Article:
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World War II
V-J Day, Part 1 - Longing for Peace

World War II
World War II

V-J Day, Part 1 - Longing for Peace
Print V-J Day, Part 1 - Longing for Peace Reading Comprehension

Reading Level
     edHelper's suggested reading level:   grades 7 to 9
     Flesch-Kincaid grade level:   7.35

     challenging words:    bushido, death-grip, predicted-perhaps, kamikaze, bloodshed, astronomical, moonscape, devastation, momentous, invasion, disgrace, bunker, top-secret, zealous, suicide, cruelty
     content words:    V-J Day, World War II, Admiral Karl Doenitz, Third Reich, V-E Day, President Harry Truman, Manhattan Project, On August, President Truman, Emperor Hirohito

V-J Day, Part 1 - Longing for Peace
By Toni Lee Robinson

1     Ask any American who was born before 1935 where they were on August 14, 1945. Chances are, they can tell you not only where they were, but recall what they did, what they said, and even the clothes they wore. That day was imprinted on the memories of Americans because it was a day they had been awaiting for three and a half anxious years. The day came to be known as V-J Day. It was the day the Japanese agreed to surrender to Allied forces. It was the end of World War II.
2     Three months earlier, the world had watched with weary relief as Germany surrendered. It was a messy affair. Allied soldiers pushing through Germany were discovering camps where Jews had been starved and slaughtered. The world was stunned at the horrors revealed. Russian and American troops had broken through exhausted German defenses. They entered Berlin, a city ravaged by Allied bombing. German citizens huddled in cellars and bomb shelters, starving and hopeless.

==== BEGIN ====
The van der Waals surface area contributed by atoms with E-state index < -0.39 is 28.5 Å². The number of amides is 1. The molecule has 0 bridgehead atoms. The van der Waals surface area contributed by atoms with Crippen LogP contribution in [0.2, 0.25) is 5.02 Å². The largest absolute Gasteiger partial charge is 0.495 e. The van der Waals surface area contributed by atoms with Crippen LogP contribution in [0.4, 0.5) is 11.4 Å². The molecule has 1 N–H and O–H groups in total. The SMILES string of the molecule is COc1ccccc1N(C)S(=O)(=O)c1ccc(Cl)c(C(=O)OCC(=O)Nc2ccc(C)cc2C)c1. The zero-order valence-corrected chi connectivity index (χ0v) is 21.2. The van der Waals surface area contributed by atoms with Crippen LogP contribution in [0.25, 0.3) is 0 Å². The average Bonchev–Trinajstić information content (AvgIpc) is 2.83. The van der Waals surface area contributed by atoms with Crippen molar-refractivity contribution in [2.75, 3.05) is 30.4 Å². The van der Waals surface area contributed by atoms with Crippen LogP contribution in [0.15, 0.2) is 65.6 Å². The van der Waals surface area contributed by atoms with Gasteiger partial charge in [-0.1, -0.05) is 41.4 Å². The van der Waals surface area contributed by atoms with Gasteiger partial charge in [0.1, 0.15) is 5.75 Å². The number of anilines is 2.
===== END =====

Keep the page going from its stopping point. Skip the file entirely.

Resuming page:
3     On April 30, 1945, Allied shells could be heard outside the Nazi command bunker. Inside, Hitler and his new bride bid their staff goodbye and committed suicide. A week later, the interim government, led by Admiral Karl Doenitz, signed papers of surrender. The war in Europe was over. People of France and Britain were especially joyful, having suffered much at the hands of the Nazis. The fall of the dreaded Third Reich was a momentous event worldwide. May 8 was designated V-E Day for victory in Europe.
4     Americans celebrated with the rest of the world. But the joyous moment was tinged with a longing for a real peace. Everyone was painfully aware that the German defeat didn't mean the end of the war. The Axis fought on in the form of the zealous Japanese military. Though defeated in terms of numbers and materials, Japanese soldiers hung on grimly. Japanese military ethics stated: "I will never suffer the disgrace of being taken alive...I will offer up the courage of my soul..." Bushido soldiers and kamikaze pilots sacrificed themselves, causing as much damage as possible in the process.
5     In June, the Allies finally won a brutal, eleven-week, death-grip battle against fanatical enemy troops on Okinawa. The experience convinced them that Japanese soldiers would never stop fighting. The end of the war would come only with the invasion of Japan. It appeared that the military would have to be completely crushed. Experts predicted the cost in human life would be astronomical. It was estimated that as many as one million U.S. lives would be lost in such an endeavor. Five million Japanese could die, experts predicted-perhaps more. If only there were another way to convince Japan that it had no choice but to quit.

Paragraphs 6 to 11:
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